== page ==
Sophie (nee Rodrigues) Corah woke up in May 2017 having a problem with her eyesight. After a few months of her vision deteriorating, the 2016 graduate of Rio Rancho High School was declared legally blind. Two years later, Corah underwent pricey surgeries and had 20/20 vision.

Her story gained a large social media following, and she was in New York Monday recording an episode of the Tamron Hall, which aired Friday.

Corah, who now works in the education department at the University of New Mexico and taught science for a year at RRHS, was diagnosed with keratoconus in 2017. The condition causes the cornea to be unable to hold its round shape. Then Sophie Rodrigues, she played tennis and soccer at RRHS. In August 2017, the 18-year-old Rio Rancho native was declared legally blind.

Sophie (Rodrigues) Corah after winning a Metro soccer title at Rio Rancho High School.

Corah went to UNM after RRHS. On the last day of her freshman year, Corah woke up, and everything was blurry.

“I thought I was just having some sort of allergic reaction or something, but then by the time I was driving, everything shifted off itself,” Corah said. “I just didn’t even feel safe driving. And then by the time I got to school, I couldn’t read the board and I couldn’t read a piece of paper. And it really just kept declining significantly after that one morning, but I lost a huge chunk of my vision within those first couple of hours.”

A few months later Corah was blind. She said she could still see but it was like “living in an optical illusion” where she would see 10 to 15 of one object. The condition just didn’t take her eyesight, it also impacted Corah mentally and emotionally.

“I think that was pretty intense period of denial and depression. I mean, the entire way that I interacted with the world was different simply because I went blind so quickly,” Corah said. “I really wasn’t equipped with the necessary tools that I needed to be a successfully independent and legally blind person. It took a while for me to learn and to get to that point, but immediately I had troubles eating, getting dressed by myself, going to the grocery store. I mean, I couldn’t drive that one day. After I lost a lot of vision, I didn’t drive for three years after so a big chunk of my independence is gone within a mere couple of hours. So really, just everyday tasks all of a sudden became a huge struggle.”

Of the many struggles, Corah listed anger, fear and isolation as the three worst consequences of her condition.

“There are three things that really stood out to me when when people asked me this; I would say the first one would be anger,” Corah said. “I think I was I was really angry for a while just at the world that this happening to me. Secondly, I was very fearful about the future. I just didn’t know what my life was gonna look like because everything I had envisioned was gone. The third thing, which was probably the most difficult for me, was I was experiencing a lot of social isolation. I couldn’t drive to go places. I didn’t realize how heavily I relied on reading people’s lips to understand socially what was going on. And I really missed seeing people’s faces and watching their facial expressions. So that really left me feeling not very well.”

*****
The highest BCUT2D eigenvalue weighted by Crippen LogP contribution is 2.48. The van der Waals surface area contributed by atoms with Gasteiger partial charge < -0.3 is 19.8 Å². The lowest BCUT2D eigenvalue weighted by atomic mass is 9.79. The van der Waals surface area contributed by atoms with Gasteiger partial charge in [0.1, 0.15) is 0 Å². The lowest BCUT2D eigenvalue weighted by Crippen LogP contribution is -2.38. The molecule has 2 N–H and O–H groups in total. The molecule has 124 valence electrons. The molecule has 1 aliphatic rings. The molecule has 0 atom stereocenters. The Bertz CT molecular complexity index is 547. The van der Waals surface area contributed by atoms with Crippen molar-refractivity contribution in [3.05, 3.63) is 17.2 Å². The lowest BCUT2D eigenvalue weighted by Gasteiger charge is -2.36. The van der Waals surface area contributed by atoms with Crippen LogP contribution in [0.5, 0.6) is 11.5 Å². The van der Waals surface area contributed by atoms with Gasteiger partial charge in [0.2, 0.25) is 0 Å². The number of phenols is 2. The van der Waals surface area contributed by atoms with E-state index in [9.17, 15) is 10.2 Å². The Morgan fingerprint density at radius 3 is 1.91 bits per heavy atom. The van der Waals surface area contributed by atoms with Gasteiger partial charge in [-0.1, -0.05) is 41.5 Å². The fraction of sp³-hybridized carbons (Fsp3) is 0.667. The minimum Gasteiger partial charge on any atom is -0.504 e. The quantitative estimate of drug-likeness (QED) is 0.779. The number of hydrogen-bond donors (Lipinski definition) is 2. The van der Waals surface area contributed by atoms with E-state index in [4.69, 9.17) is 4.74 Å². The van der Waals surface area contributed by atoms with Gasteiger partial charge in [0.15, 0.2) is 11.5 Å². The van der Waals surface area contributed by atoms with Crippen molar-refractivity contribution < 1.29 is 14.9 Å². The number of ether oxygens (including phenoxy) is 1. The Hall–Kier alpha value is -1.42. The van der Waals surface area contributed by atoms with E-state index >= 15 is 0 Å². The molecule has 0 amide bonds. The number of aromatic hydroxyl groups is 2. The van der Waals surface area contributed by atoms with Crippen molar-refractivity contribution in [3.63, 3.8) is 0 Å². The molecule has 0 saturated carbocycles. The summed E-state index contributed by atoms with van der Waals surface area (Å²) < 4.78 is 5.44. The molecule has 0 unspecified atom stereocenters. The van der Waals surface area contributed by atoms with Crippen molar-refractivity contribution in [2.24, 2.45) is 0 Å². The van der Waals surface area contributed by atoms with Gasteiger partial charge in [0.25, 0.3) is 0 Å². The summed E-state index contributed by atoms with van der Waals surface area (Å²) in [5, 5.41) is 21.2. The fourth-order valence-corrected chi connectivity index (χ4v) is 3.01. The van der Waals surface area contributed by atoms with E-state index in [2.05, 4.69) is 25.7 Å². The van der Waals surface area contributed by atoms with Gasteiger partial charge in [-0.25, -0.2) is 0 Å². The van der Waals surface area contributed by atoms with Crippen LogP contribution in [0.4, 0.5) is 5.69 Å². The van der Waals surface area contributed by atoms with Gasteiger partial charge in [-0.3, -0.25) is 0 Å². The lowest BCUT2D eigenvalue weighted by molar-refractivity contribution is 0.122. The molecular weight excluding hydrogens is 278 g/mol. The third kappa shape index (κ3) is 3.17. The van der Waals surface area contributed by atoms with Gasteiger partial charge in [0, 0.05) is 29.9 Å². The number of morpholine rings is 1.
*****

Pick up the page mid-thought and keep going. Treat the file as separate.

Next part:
Sophie eventually landed at Adams State in Colorado, where she made some new friends, including Christian Corah. The two instantly hit it off, becoming close friends with Christian supporting Sophie as her condition deteriorated.

Christian Corah and his mother, who worked in the medical field, researched the disease and discovered a surgery which would allow Sophie Corah to see again.

After fundraising nearly $20,000 for the procedures, which would stop the cornea from bending out of shape, Corah underwent a corneal collagen cross-linking treatment to keep keratoconus from progressing.

Corah was skeptical about the operation initially.

“We were getting lots of different opinions. Every doctor we went to had wildly different opinions,” Corah said. “So that was definitely hard, but this surgery had the least amount of risk. It wasn’t super invasive compared to the other ones. So we went ahead and were like, ‘You know what, let’s try it. What’s the worst that can happen? You know, it just doesn’t work.'”

She underwent four surgeries, two on each eye, that strengthened the bonds in her eyes to stop the digression of her corneas and had contacts implanted into her eyes.

Courtesy photo.
Sophie Rodrigues prepares for eye surgery.

About a year and a half later, in August 2019, she regained 20/20 vision.

“I was most excited to see the faces of my friends,” Corah said. “I had been buddies for so long, and they helped me so much through everything. So I was just super excited to see what they look like. I remember looking at my one of my best friends at the time and I just looked at her and I was like ‘Wow, you are so beautiful.’ And I was also really excited to just see nature. I really love hiking and all that stuff. When I first got my vision, I was always gawking over the cracks in the sidewalk and like the very mundane rocks in the front of my yard. I was just like crying over them. I thought that they were the most beautiful sight I had ever seen in my life.”

What she didn’t see was Christian. The two kept in touch after the surgery but didn’t see each other for about three years after the surgery. Sophia changed that by taking a drive and showing up at Christian’s front door to profess her love for him.

“I drove seven and a half hours to tell him that I loved him even though I still hadn’t seen him in person,” Corah said.

Sophie and Christian began dating in 2020 and married in 2021.

“I’m definitely a believer that love is blind,” she said.